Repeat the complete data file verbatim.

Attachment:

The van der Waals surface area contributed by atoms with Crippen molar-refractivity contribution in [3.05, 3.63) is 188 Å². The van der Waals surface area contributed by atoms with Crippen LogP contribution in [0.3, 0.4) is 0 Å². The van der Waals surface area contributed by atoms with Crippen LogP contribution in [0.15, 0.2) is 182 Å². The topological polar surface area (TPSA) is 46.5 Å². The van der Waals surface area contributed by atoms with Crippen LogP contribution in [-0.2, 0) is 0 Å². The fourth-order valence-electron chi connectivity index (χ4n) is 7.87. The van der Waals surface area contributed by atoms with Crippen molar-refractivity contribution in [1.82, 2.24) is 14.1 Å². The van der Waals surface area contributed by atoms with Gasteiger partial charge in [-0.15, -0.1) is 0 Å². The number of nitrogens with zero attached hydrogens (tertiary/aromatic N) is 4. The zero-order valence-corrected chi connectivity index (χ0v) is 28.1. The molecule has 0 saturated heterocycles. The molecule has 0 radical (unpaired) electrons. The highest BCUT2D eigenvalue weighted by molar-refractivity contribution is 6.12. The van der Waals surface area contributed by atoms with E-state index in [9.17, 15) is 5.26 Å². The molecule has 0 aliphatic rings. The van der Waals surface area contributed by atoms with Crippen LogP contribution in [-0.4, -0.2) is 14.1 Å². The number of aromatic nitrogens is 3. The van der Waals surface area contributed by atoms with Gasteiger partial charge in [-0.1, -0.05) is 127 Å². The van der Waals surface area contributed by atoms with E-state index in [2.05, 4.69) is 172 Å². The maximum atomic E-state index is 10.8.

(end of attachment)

The van der Waals surface area contributed by atoms with Crippen molar-refractivity contribution in [3.05, 3.63) is 188 Å². The van der Waals surface area contributed by atoms with Crippen LogP contribution in [0.3, 0.4) is 0 Å². The van der Waals surface area contributed by atoms with Crippen LogP contribution in [0.15, 0.2) is 182 Å². The topological polar surface area (TPSA) is 46.5 Å². The van der Waals surface area contributed by atoms with Crippen LogP contribution in [-0.2, 0) is 0 Å². The fourth-order valence-electron chi connectivity index (χ4n) is 7.87. The van der Waals surface area contributed by atoms with Crippen molar-refractivity contribution in [1.82, 2.24) is 14.1 Å². The van der Waals surface area contributed by atoms with Gasteiger partial charge in [-0.15, -0.1) is 0 Å². The number of nitrogens with zero attached hydrogens (tertiary/aromatic N) is 4. The zero-order valence-corrected chi connectivity index (χ0v) is 28.1. The molecule has 0 saturated heterocycles. The molecule has 0 radical (unpaired) electrons. The highest BCUT2D eigenvalue weighted by molar-refractivity contribution is 6.12. The van der Waals surface area contributed by atoms with E-state index in [9.17, 15) is 5.26 Å². The molecule has 0 aliphatic rings. The van der Waals surface area contributed by atoms with Crippen LogP contribution in [-0.4, -0.2) is 14.1 Å². The number of aromatic nitrogens is 3. The van der Waals surface area contributed by atoms with Gasteiger partial charge in [-0.1, -0.05) is 127 Å². The van der Waals surface area contributed by atoms with E-state index in [2.05, 4.69) is 172 Å². The maximum atomic E-state index is 10.8.